Helpline 1300 845 745

8am to 8pm: 7 days (AEST)

Request a callback

Available Mon-Fri

My mother died in my arms 2 weeks ago

Resize text-+=

Home Forums Loss of a loved one My mother died in my arms 2 weeks ago


  • This topic has 12 replies, 9 voices, and was last updated 8 months, 1 week ago by VM-The Old Oak Tree.
  • Creator
  • #26217

    Mum had a sudden worsening of her breathing and went straight into ICU. She was there 20 days trying to recover enough to get out and back home with us. On Monday 7th August at 3:26pm she stopped breathing and died in my arms in the ICU. Both my sister and father were there too.

    I have never experienced this sort of grief even with other deaths in the family. It is all encompassing and even 2 weeks later I still am unable to think or concentrate on anything for more than a few minutes before thoughts of mum intrude and I feel my heart breaking all over again. I haven’t slept properly for over a month now. Even though I have started to see a counsellor once a week and have found it very helpful, I find it so hard to be alone and want to be able to talk about mum all the time. The house where I live now with dad we used to live there with mum as well. Dad is not coping very well either, and that adds to my concern as I fear for him as well. He is now a widower and says he feels there is no reason to keep living life. I could not bear to lose dad as well.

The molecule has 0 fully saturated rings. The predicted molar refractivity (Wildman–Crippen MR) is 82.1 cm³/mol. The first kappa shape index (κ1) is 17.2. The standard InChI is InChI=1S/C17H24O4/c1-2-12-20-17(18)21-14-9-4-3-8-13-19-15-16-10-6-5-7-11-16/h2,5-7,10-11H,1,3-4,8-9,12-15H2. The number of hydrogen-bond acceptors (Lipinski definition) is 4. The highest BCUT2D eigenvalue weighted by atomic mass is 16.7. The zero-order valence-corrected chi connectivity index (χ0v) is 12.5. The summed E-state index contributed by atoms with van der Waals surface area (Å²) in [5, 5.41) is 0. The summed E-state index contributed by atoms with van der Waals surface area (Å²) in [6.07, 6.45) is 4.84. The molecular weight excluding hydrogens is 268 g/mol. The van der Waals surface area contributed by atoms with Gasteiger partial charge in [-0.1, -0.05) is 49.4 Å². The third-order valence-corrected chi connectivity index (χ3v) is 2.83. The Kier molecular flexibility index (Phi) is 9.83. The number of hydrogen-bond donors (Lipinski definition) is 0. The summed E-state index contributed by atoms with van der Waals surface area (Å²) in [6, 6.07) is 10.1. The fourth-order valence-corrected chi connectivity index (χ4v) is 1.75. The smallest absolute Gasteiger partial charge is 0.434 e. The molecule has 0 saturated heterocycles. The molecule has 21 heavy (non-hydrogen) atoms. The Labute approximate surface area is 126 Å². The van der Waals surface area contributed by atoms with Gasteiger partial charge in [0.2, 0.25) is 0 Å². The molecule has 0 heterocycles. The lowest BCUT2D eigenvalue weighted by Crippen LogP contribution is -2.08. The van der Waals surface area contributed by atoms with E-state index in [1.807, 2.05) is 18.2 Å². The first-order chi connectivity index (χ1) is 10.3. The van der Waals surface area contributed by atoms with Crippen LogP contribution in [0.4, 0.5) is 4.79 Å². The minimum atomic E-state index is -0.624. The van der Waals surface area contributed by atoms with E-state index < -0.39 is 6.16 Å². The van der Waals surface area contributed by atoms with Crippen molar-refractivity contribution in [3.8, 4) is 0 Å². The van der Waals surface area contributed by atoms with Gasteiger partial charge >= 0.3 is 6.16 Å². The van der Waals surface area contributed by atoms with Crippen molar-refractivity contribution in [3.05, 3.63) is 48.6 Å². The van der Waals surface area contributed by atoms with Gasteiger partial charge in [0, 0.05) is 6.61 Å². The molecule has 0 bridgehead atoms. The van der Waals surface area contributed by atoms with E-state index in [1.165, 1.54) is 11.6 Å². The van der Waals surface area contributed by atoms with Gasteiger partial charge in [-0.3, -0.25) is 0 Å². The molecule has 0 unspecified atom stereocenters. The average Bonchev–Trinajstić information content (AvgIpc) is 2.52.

I have had to go back to work and I am finding that so difficult as I am always on hyper alert and stressed while being unable to think and much to slow at my job. I fear I will lose my job if I cannot begin to go back to normal. But nothing will go back to normal. Mum is gone and with that so is my anchor and rock. Dad doesnt talk and I need to. Mum and I used to talk all the time. Now there is an empty chair an a dark house.

    I just dont know what to do or how to survive this nightmare.

Viewing 10 replies - 1 through 10 (of 12 total)
  • Author
  • #26219

    Hi Aaron, I am so, so sorry about your loss. I am also going through similar feelings re: returning to work, being slow at my job and unable to think properly is making me feel like I need to quit. Even though my work have been so supportive, I feel like I put the pressure on myself that they are thinking that I can’t do my job anymore.
    Do you feel comfortable in communicating your thoughts to your manager? Or is there anyone else at work that you can confide in for some support? I feel like this is going to be my next step…I just need the confidence to communicate.


    After the speed of my work today, I expect I will have to have that conversation with my manager at a catch up scheduled tomorrow whether I want to or not. Seems everyone at work got told about mum. Every conversation starts with “Hi, how are you, oh, umm….(silence)” now that the steady stream of condolences trailed off. I feel like I cant leave my camera on because I just cant seem to manage a smile at the moment. Everyone is being very nice, but its clear they don’t know what to say so I am avoided (compared to before she went into hospital).